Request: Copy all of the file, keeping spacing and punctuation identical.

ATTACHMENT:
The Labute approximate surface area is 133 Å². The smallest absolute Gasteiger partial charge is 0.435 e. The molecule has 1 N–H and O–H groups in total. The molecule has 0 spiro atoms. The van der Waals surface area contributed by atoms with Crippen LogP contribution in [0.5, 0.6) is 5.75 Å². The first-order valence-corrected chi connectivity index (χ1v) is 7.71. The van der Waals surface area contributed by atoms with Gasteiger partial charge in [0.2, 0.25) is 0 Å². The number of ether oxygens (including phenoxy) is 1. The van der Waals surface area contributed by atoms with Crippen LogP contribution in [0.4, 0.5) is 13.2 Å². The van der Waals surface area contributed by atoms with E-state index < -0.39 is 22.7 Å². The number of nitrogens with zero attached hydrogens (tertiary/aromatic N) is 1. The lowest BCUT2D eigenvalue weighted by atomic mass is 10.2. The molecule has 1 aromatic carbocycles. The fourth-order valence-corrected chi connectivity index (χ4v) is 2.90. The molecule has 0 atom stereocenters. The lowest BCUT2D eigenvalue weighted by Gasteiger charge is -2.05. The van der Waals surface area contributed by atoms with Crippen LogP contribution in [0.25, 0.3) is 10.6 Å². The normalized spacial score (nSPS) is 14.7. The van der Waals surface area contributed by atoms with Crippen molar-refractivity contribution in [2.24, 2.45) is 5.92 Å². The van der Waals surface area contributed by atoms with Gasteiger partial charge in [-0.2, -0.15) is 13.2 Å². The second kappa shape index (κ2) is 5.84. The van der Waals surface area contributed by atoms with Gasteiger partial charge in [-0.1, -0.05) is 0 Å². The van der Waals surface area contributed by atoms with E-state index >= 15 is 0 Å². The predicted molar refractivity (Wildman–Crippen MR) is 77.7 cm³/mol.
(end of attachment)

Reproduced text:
The Labute approximate surface area is 133 Å². The smallest absolute Gasteiger partial charge is 0.435 e. The molecule has 1 N–H and O–H groups in total. The molecule has 0 spiro atoms. The van der Waals surface area contributed by atoms with Crippen LogP contribution in [0.5, 0.6) is 5.75 Å². The first-order valence-corrected chi connectivity index (χ1v) is 7.71. The van der Waals surface area contributed by atoms with Gasteiger partial charge in [0.2, 0.25) is 0 Å². The number of ether oxygens (including phenoxy) is 1. The van der Waals surface area contributed by atoms with Crippen LogP contribution in [0.4, 0.5) is 13.2 Å². The van der Waals surface area contributed by atoms with E-state index < -0.39 is 22.7 Å². The number of nitrogens with zero attached hydrogens (tertiary/aromatic N) is 1. The lowest BCUT2D eigenvalue weighted by atomic mass is 10.2. The molecule has 1 aromatic carbocycles. The fourth-order valence-corrected chi connectivity index (χ4v) is 2.90. The molecule has 0 atom stereocenters. The lowest BCUT2D eigenvalue weighted by Gasteiger charge is -2.05. The van der Waals surface area contributed by atoms with Crippen LogP contribution in [0.25, 0.3) is 10.6 Å². The normalized spacial score (nSPS) is 14.7. The van der Waals surface area contributed by atoms with Crippen molar-refractivity contribution in [2.24, 2.45) is 5.92 Å². The van der Waals surface area contributed by atoms with Gasteiger partial charge in [-0.2, -0.15) is 13.2 Å². The second kappa shape index (κ2) is 5.84. The van der Waals surface area contributed by atoms with Gasteiger partial charge in [-0.1, -0.05) is 0 Å². The van der Waals surface area contributed by atoms with E-state index >= 15 is 0 Å². The predicted molar refractivity (Wildman–Crippen MR) is 77.7 cm³/mol.